I have always been a dreamer. When I was little I would spend time daydreaming of what life would be like when I was older. I have wanted more for as long as I can remember. My childish mind reasoned that being in one’s thirties would be the time in my life when I would have it all together, when I would finally experience the “more” I dreamed of. Oh, the ignorance of youth and the dreams it permits us to dream. My “more” included being perfect, never getting it wrong. The first days of school or of the New Year was always exciting because I would have a clean start. My note books would have no mistakes in them. I would be careful this time – I would be perfect – and to prove it, every page of my work would represent how one should live their life: flawless. With this I would never have to experience the guilt and shame of being one who got it wrong, one who was less than perfect.
Flash forward several years, and I confess that I was wrong. Being in one’s thirties does not mean you have it together. In life we fall short. Life is messy and gets in its own way. Just today I had a conversation with a friend where we both bemoaned our inability to be perfect; it is such an inconvenience! Perfection is impossible, there must be a better way to live.
I believe that the desire to be perfect has been with us from the garden, except that in the garden they took it one step further. There, one of the lies that the evil one told Adam and Eve was that they could be as gods (Gen 3:5) knowing good and evil. Eve was enticed by this (Gen 3:6), to be as a god. The arrogance of this serves only to capture those who believe it to be possible. Yet, one can find themselves in this place; isn’t that what being perfect is? Wanting more. Maybe not as a god, but completely dismissing our human nature – you know, the way God created us to be reliant on Him. We are not perfect, hallelujah! What we lack gives us the opportunity to rely on the Father and on one another!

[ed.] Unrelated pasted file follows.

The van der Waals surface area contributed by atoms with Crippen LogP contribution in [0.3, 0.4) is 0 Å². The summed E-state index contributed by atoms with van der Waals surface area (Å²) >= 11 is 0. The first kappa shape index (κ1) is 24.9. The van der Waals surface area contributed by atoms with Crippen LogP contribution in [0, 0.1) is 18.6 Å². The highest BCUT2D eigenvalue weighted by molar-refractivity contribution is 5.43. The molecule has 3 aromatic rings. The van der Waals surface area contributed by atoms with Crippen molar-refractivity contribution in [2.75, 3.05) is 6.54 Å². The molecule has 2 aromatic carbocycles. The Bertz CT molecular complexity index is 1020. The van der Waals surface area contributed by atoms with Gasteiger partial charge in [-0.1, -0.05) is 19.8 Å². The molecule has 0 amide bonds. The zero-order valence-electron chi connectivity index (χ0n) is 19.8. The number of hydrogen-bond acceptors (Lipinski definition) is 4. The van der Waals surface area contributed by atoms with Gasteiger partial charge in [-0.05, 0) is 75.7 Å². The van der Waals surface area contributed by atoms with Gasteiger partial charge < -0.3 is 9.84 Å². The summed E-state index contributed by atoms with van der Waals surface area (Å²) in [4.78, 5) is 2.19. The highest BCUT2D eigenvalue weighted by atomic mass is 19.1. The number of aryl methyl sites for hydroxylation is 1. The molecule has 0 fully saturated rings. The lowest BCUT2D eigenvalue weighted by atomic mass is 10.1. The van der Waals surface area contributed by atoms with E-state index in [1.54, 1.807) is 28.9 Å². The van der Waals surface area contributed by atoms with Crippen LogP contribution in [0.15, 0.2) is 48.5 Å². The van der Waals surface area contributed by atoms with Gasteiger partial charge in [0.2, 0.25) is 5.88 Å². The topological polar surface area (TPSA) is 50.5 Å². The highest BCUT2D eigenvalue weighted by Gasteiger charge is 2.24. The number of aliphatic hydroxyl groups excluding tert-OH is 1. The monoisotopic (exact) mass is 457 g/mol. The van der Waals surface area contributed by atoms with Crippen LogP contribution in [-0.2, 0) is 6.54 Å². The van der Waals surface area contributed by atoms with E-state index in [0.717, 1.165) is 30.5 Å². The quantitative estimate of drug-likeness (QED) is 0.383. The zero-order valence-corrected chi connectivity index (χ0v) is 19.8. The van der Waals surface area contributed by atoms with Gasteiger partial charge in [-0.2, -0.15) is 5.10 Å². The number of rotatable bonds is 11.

When we expect perfection from ourselves, we set for ourselves an unachievable goal and an unkindness to the creation of God. To be clear, our goal is still holiness, but perfection and holiness are not alike. Holiness welcomes grace, perfection has no need for it. Holiness also insists on more. More Jesus, more Holy Spirit, more of the love of the Father. We can be more.
“Praise be to the exalted Lord God of Israel,
for he has seen us through eyes of grace,
and he comes as our Hero-God to set us free!” Luke 1:68, TPT
We are free from the flawed expectation of perfection, we do not do life alone. Christ, our Hero has removed the stain of our failed attempts at getting it right, and views us with His loving eyes of kindness, seeing us as redeemed, as worthy and as holy. We cannot be more alone, but we can be more with Christ.
This devotional was written by Lieutenant Mhairi Smeaton, who is currently serving at the Hazlet Outpost in Hazlet, NJ.